UFC Lawsuit: Expert for Plaintiffs sets damages at up to $1.6 billion

After a lull in the antitrust lawsuit against the UFC, we now see some activity. Late Friday, the plaintiffs filed their Motion for Class…

By: John S. Nash | 6 years ago
UFC Lawsuit: Expert for Plaintiffs sets damages at up to $1.6 billion
Bloody Elbow 2.0 | Anton Tabuena

After a lull in the antitrust lawsuit against the UFC, we now see some activity. Late Friday, the plaintiffs filed their Motion for Class Certification, along with several supporting expert reports and rebuttals, while Zuffa’s attorneys filed a Daubert Motion to exclude some of the Plaintiffs’ expert testimony. All in all, a few hundred pages of material were filed, so I’ll probably spend the next few days going over them in greater detail before posting a more comprehensive summary and analysis. For now, here are a few excerpts that I found immediately noteworthy.

The Scheme

The “Scheme” is how, according to the Plaintiffs, Zuffa attained a monopoly and monopsony over MMA in North America. Reading the Motion for Class Certification I couldn’t help but think they had listened to Paul Gift and incorporated his criticisms of what he called “the Carlos Newton.

The Scheme includes three categories of conduct: (1) Contracts: Zuffa used long-term exclusive contracts with Fighters to limit their mobility and prevent or substantially delay free-agency; (2) Coercion: Zuffa used its market dominance to coerce fighters to re-sign contracts, making its contracts effectively perpetual; and (3) Acquisitions: Zuffa acquired and closed down multiple MMA promoters. The contracts and coercion deprived potential rival MMA promoters of an essential input—the marquee Fighters they needed to compete with Zuffa. The acquisitions eliminated any potential remaining competition. Zuffa became the “major league” for MMA events and reduced other promoters to “minor leagues.”

Quick reminder that having monopoly or monopsony power is not illegal by itself, but acquiring it and maintaining it through anticompetitive practices is. The Plaintiffs allegation is that Zuffa did the latter.

$1.6 Billion with a “B”

What quickly caught my attention was the size of the damage estimates by the Plaintiffs’ experts. Prof. Andrew Zimbalist came up with a sum of $981 million for the period December 16, 2010 through December 31, 2016, while Dr. Hal Singer came up with an estimate of $811 million at the low end and $1.6 billion at the high end during the period of December 16, 2010 to June 30, 2017, which would place 1,214 Fighters into the affected Bout Class. A third expert for the Plaintiffs, Guy Davis, didn’t work on an estimate for damages but instead on how much more Zuffa could have compensated their fighters without impacting their financial obligations. His hypothetical concluded that they could have paid an additional $706 million from December 16, 2010 until the end of 2016 without additional borrowing or equity raises.

Zuffa is obviously contesting these estimates, claiming they are derived from poor models (or even “junk science” in the case of Zimbalist) or irrelevant.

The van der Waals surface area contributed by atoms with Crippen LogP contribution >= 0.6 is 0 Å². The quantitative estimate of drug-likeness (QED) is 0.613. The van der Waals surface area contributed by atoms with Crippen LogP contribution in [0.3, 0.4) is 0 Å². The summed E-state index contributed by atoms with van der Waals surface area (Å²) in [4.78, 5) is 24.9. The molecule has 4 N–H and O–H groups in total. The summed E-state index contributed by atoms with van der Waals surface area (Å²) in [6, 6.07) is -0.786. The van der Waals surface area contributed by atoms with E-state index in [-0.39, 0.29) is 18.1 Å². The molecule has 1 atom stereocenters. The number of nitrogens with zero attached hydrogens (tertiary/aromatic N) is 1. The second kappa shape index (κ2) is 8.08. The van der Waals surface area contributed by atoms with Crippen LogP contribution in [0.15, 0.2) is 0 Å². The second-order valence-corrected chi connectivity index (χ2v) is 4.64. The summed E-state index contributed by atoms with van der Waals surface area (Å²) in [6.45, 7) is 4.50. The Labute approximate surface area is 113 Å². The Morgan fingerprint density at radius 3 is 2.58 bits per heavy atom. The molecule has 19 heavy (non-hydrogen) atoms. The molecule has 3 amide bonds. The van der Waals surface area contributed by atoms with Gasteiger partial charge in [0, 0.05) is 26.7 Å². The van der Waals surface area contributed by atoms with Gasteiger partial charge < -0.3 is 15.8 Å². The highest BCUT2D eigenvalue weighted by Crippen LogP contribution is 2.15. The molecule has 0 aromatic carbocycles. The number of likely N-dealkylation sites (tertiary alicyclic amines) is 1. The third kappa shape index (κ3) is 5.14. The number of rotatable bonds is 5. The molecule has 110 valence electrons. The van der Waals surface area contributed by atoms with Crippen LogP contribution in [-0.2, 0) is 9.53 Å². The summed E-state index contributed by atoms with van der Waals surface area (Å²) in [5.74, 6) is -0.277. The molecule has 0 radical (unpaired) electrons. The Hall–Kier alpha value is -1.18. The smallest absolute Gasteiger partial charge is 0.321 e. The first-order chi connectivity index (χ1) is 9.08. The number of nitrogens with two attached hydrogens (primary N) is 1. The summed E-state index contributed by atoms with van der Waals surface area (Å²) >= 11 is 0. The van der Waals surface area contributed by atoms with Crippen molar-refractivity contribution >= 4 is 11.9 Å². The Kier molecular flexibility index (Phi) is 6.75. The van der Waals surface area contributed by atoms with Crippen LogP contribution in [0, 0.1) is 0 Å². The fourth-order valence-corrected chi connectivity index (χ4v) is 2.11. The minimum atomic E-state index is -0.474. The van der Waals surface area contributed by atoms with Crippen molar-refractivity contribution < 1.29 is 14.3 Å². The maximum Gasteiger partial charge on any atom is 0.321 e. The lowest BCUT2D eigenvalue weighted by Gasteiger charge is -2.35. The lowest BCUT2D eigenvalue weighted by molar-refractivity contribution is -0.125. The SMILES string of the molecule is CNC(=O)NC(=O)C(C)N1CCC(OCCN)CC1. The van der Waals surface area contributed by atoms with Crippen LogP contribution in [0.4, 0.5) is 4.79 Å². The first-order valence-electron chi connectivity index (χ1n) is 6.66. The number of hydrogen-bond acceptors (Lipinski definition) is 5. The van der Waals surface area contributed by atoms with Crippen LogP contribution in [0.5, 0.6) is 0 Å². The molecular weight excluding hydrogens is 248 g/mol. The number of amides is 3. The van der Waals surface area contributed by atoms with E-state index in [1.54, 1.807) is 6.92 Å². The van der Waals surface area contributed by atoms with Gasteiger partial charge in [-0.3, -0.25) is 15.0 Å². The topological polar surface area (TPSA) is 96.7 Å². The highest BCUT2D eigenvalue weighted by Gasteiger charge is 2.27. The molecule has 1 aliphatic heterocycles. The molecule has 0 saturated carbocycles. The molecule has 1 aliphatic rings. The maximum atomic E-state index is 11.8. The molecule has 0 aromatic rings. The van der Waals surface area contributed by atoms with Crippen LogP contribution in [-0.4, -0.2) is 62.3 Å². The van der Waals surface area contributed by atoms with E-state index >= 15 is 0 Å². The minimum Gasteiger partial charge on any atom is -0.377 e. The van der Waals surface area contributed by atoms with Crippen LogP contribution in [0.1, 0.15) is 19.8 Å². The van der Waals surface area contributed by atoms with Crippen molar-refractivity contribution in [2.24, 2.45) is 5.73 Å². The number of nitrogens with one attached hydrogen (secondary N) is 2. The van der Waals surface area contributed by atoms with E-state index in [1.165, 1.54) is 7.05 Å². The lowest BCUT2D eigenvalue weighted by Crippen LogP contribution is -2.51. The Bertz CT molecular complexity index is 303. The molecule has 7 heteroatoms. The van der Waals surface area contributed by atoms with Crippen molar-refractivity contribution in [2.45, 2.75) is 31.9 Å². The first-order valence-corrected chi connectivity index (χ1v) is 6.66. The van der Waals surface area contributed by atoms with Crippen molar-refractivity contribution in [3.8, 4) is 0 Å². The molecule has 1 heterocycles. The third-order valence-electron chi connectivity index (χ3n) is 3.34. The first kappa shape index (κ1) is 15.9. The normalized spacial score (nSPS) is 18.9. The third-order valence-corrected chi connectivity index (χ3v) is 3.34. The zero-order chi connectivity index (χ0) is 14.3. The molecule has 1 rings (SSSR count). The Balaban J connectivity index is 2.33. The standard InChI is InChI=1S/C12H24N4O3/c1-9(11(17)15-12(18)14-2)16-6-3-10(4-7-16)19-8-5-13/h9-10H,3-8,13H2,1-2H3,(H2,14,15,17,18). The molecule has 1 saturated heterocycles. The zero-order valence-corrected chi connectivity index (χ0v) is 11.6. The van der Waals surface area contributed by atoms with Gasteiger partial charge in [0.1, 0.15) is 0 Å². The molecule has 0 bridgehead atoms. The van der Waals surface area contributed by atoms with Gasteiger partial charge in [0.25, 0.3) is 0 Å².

So how did they came up with these estimates? It’s hard to know exactly, since most of the reports look like this:

No UFC Union

Zimbalist’s estimate is apparently drawn from a comparison between the UFC’s pay as a share of revenue and that of boxing, NBA, NFL, MLB, and the NHL.

My basic methodology is as follows. For each sport that I use as a benchmark, I apply the athlete compensation share of revenue to the reported Zuffa bout revenues to arrive at what Zuffa’s fighters would have been paid if they received the same share as the athletes in these other sports where more competitive labor markets prevail.

His conclusion is that If the promotion paid a similar share as those sports, fighters would have made an additional $981 million over the 6 year period.

The UFC is contesting Zimbalist’s testimony, asking that it be excluded for using a yardstick measure of comparison they refer to as “junk science.” Interestingly enough, one of the reasons Zuffa gives for why the comparisons are faulty is that the big four sports leagues’ athletes are in unions.

Dr. Blair also asserts that the team sport cannot be compared to the UFC, because the athletes in the UFC are independent contractors, have no union, and do not collectively bargain.

Odd indeed to see the UFC’s attorney blatantly arguing the benefits of unionizing! Zimbalist’s response though is that it’s not unions alone that lead to higher pay but unions ability to better negotiate a more competitive market.

However, the presence of collective bargaining in the team sports does not undermine their comparability as yardsticks. This is because the primary way that the players’ unions have helped the athletes obtain a larger share of the league’s revenues is by negotiating for rules that increase the ability of athletes to become free agents and benefit from labor market competition.

Side Note: old time BE members may remember me making nearly identical arguments on here and the now defunct Head Kick Legend site. I can’t take credit for it though, because I came to this reasoning after reading Zimbalist’s “Salaries and Performance: Beyond the Scully Model.”

Zimablist’s argument regarding the impact of the free agency and the end of the Reserve Clause may be accurate, but that doesn’t mean Zuffa’s attorney’s don’t have a point that comparisons between the UFC and major league sports aren’t that relevant due to their completely different business models. (Boxing, of course, is another matter) Even so, Zimbalist did remind them that Zuffa has made that comparison themselves.